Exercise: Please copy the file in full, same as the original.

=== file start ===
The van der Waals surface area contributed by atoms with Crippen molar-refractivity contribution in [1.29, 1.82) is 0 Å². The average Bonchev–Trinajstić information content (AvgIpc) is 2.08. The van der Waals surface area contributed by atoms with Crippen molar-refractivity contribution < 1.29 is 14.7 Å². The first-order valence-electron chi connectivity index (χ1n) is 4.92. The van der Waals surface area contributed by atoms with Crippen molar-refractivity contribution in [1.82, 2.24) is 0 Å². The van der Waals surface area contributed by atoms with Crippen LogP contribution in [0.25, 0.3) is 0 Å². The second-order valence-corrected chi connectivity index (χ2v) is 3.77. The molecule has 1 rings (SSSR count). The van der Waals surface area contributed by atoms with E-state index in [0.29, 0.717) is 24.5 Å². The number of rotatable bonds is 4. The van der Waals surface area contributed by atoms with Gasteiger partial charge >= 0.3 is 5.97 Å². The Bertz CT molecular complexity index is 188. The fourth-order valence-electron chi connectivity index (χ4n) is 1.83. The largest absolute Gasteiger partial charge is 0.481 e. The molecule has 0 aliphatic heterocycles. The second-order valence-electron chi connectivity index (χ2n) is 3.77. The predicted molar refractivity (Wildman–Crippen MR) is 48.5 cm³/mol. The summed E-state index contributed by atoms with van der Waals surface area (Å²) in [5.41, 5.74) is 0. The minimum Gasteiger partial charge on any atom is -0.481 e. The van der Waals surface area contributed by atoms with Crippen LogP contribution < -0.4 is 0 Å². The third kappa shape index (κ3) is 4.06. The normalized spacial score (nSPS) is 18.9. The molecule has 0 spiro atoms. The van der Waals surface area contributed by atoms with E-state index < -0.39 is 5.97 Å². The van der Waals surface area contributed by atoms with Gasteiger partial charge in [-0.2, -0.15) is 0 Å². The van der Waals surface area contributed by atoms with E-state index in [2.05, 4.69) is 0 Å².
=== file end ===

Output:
The van der Waals surface area contributed by atoms with Crippen molar-refractivity contribution in [1.29, 1.82) is 0 Å². The average Bonchev–Trinajstić information content (AvgIpc) is 2.08. The van der Waals surface area contributed by atoms with Crippen molar-refractivity contribution < 1.29 is 14.7 Å². The first-order valence-electron chi connectivity index (χ1n) is 4.92. The van der Waals surface area contributed by atoms with Crippen molar-refractivity contribution in [1.82, 2.24) is 0 Å². The van der Waals surface area contributed by atoms with Crippen LogP contribution in [0.25, 0.3) is 0 Å². The second-order valence-corrected chi connectivity index (χ2v) is 3.77. The molecule has 1 rings (SSSR count). The van der Waals surface area contributed by atoms with E-state index in [0.29, 0.717) is 24.5 Å². The number of rotatable bonds is 4. The van der Waals surface area contributed by atoms with Gasteiger partial charge >= 0.3 is 5.97 Å². The Bertz CT molecular complexity index is 188. The fourth-order valence-electron chi connectivity index (χ4n) is 1.83. The largest absolute Gasteiger partial charge is 0.481 e. The molecule has 0 aliphatic heterocycles. The second-order valence-electron chi connectivity index (χ2n) is 3.77. The predicted molar refractivity (Wildman–Crippen MR) is 48.5 cm³/mol. The summed E-state index contributed by atoms with van der Waals surface area (Å²) in [5.41, 5.74) is 0. The minimum Gasteiger partial charge on any atom is -0.481 e. The van der Waals surface area contributed by atoms with Crippen LogP contribution < -0.4 is 0 Å². The third kappa shape index (κ3) is 4.06. The normalized spacial score (nSPS) is 18.9. The molecule has 0 spiro atoms. The van der Waals surface area contributed by atoms with E-state index < -0.39 is 5.97 Å². The van der Waals surface area contributed by atoms with Gasteiger partial charge in [-0.2, -0.15) is 0 Å². The van der Waals surface area contributed by atoms with E-state index in [2.05, 4.69) is 0 Å².